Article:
As a Raider fan there was always a glimmer of hope that a return to the glory days was just around the corner. Not this year. We have become the Lions. The only pleasure to glean from this season, and I know I'm being vindictive, is the fact that flash in the pan coach Jon "Chucky" Gruden's carrer seems to be in parallel with the demise of the Raiders. The Bucs are also zip and four.
October 05, 2006
It was interesting that after the moderator said that there would not be an opening statement Nussle launched into what was not only an opening statement but a tear jerking moment of silence for 2 fallen soldiers. Made him look a little phony and a lot like a smart ass. Of course Culver couldn't let that slide and proceeded to do the same.
Nussle certainly has honed the political mannerisms after 16 years in Washington and is pretty good in the extemporaneous format.
Culver looked like he wasn't quite ready for prime time. He seemed to be a little sweaty, probably from all the fist shaking he used to emphasize, every, word, he, had, to, say. While it appeared the other hand was firmly planted in his left pocket with a couple of worry stones.
Jim tried to project vision and Chet kept stressing "I have a plan" so often I thought he was about to bust out with a "I have a dream" momentm plus I am aways leary of anyone that stresses they want us "to move us forward", one of the more empty phrases in the campaign rhetorical tool box.
So with more campaign retoric and not much of substance I guess this debate exercise boils down to who looks more statesmanlike. I'll have to give round one to Nussle.
October 04, 2006
Great minds throughout the ages, scientists, philosophers, and theologians have all struggled to answer the question "What is the meaning of life?" It seems an impossible task to find an answer to a term such as "meaning" which is in this case is itself ambiguous. Some philosophers contend that the questioned can?t be answered at all believing that life itself has no meaning, rather it is what is in a persons life, the events or possessions, that have a meaning only to that person. So in a sense this search for a meaning is a question of measuring a fullness of a life.
At some point in everyone's life there is a questioning of purpose. I went through this process several years ago. I stopped and asked myself where I have been and where did I want to be. Fortunately this didn?t lead to a crisis that drives some to a new Corvette and a twenty-year old girl friend.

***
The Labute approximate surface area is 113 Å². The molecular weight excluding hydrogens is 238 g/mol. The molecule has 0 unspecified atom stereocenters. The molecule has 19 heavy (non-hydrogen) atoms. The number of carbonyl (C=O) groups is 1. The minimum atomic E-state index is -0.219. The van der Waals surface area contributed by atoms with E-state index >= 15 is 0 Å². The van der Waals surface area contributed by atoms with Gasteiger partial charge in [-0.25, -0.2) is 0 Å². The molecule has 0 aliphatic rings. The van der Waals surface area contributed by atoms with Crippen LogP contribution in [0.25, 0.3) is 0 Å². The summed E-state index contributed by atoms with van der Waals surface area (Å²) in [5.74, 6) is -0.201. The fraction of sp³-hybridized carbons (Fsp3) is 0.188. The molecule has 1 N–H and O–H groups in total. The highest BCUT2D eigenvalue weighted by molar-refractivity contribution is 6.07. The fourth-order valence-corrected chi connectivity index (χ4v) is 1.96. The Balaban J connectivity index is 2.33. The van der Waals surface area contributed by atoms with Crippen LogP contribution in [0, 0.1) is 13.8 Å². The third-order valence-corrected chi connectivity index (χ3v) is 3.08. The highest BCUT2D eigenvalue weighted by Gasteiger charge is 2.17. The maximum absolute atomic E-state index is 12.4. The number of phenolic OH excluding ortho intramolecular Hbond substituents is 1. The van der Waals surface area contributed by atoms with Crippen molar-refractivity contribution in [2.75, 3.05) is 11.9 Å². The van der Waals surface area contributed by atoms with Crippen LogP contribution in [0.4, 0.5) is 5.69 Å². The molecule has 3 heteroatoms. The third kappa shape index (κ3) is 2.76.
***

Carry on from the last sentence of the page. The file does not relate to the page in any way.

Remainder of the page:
I discovered that my life was defined by where I lived and the things I did. A life of seeking love, or freedom or adventure, sure that each would bring the happiness or pleasure that I sought. Some would say it would appear to be the life of a person that is wild and free, but as I could attest it is a selfish life. Robert Service reflected on this type of individual in his poem "The Men That Don't Fit In". In part it reads:
During this time of self-evaluation, one of the best bits of advice I ever heard was that if you want success in business or in life, you should start at the end. Your end! Picture who would be at your funeral. For a person that is focused only on self the picture would surely be a lonely end. If on the other hand you can picture a room filled to capacity, and if you use friends and family as the gauge of your success, then at the end you could say, it truly was a wonderful life.
There's a race of men that don't fit in,A race that can't stay still;So they break the hearts of kith and kin,And they roam the world at will.They range the field and they rove the flood,And they climb the mountain's crest;Theirs is the curse of the gypsy blood,And they don't know how to rest.If they just went straight they might go far;They are strong and brave and true;But they're always tired of the things that are,And they want the strange and new.They say: "Could I find my proper groove,What a deep mark I would make!"So they chop and change, and each fresh move Is only a fresh mistake.
October 03, 2006
Thanks to Mr. Savage for bringng this to my attention.